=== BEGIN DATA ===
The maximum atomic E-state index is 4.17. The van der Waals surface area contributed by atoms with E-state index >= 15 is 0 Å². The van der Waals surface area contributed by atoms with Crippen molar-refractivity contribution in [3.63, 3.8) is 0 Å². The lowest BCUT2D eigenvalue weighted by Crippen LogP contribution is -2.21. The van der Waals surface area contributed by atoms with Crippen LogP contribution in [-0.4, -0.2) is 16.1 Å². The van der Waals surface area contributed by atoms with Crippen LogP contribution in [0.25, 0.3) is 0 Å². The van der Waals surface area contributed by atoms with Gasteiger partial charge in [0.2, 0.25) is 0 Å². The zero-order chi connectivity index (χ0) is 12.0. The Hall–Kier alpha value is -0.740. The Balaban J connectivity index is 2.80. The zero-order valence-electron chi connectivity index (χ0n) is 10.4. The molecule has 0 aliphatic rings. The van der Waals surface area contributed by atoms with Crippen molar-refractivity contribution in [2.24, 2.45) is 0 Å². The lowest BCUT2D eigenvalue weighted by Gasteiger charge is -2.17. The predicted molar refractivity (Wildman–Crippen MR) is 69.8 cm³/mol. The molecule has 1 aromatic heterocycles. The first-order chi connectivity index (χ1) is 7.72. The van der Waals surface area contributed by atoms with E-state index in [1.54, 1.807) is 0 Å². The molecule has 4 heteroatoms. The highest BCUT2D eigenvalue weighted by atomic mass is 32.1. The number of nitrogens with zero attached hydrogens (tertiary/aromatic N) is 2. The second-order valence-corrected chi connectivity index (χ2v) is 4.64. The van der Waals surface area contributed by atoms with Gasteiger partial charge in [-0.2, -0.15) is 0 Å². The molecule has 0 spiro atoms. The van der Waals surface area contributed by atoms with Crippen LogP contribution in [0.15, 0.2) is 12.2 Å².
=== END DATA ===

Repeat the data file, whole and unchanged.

The maximum atomic E-state index is 4.17. The van der Waals surface area contributed by atoms with E-state index >= 15 is 0 Å². The van der Waals surface area contributed by atoms with Crippen molar-refractivity contribution in [3.63, 3.8) is 0 Å². The lowest BCUT2D eigenvalue weighted by Crippen LogP contribution is -2.21. The van der Waals surface area contributed by atoms with Crippen LogP contribution in [-0.4, -0.2) is 16.1 Å². The van der Waals surface area contributed by atoms with Crippen LogP contribution in [0.25, 0.3) is 0 Å². The van der Waals surface area contributed by atoms with Gasteiger partial charge in [0.2, 0.25) is 0 Å². The zero-order chi connectivity index (χ0) is 12.0. The Hall–Kier alpha value is -0.740. The Balaban J connectivity index is 2.80. The zero-order valence-electron chi connectivity index (χ0n) is 10.4. The molecule has 0 aliphatic rings. The van der Waals surface area contributed by atoms with Crippen molar-refractivity contribution in [2.24, 2.45) is 0 Å². The lowest BCUT2D eigenvalue weighted by Gasteiger charge is -2.17. The predicted molar refractivity (Wildman–Crippen MR) is 69.8 cm³/mol. The molecule has 1 aromatic heterocycles. The first-order chi connectivity index (χ1) is 7.72. The van der Waals surface area contributed by atoms with E-state index in [1.54, 1.807) is 0 Å². The molecule has 4 heteroatoms. The highest BCUT2D eigenvalue weighted by atomic mass is 32.1. The number of nitrogens with zero attached hydrogens (tertiary/aromatic N) is 2. The second-order valence-corrected chi connectivity index (χ2v) is 4.64. The van der Waals surface area contributed by atoms with Gasteiger partial charge in [-0.2, -0.15) is 0 Å². The molecule has 0 spiro atoms. The van der Waals surface area contributed by atoms with Crippen LogP contribution in [0.15, 0.2) is 12.2 Å².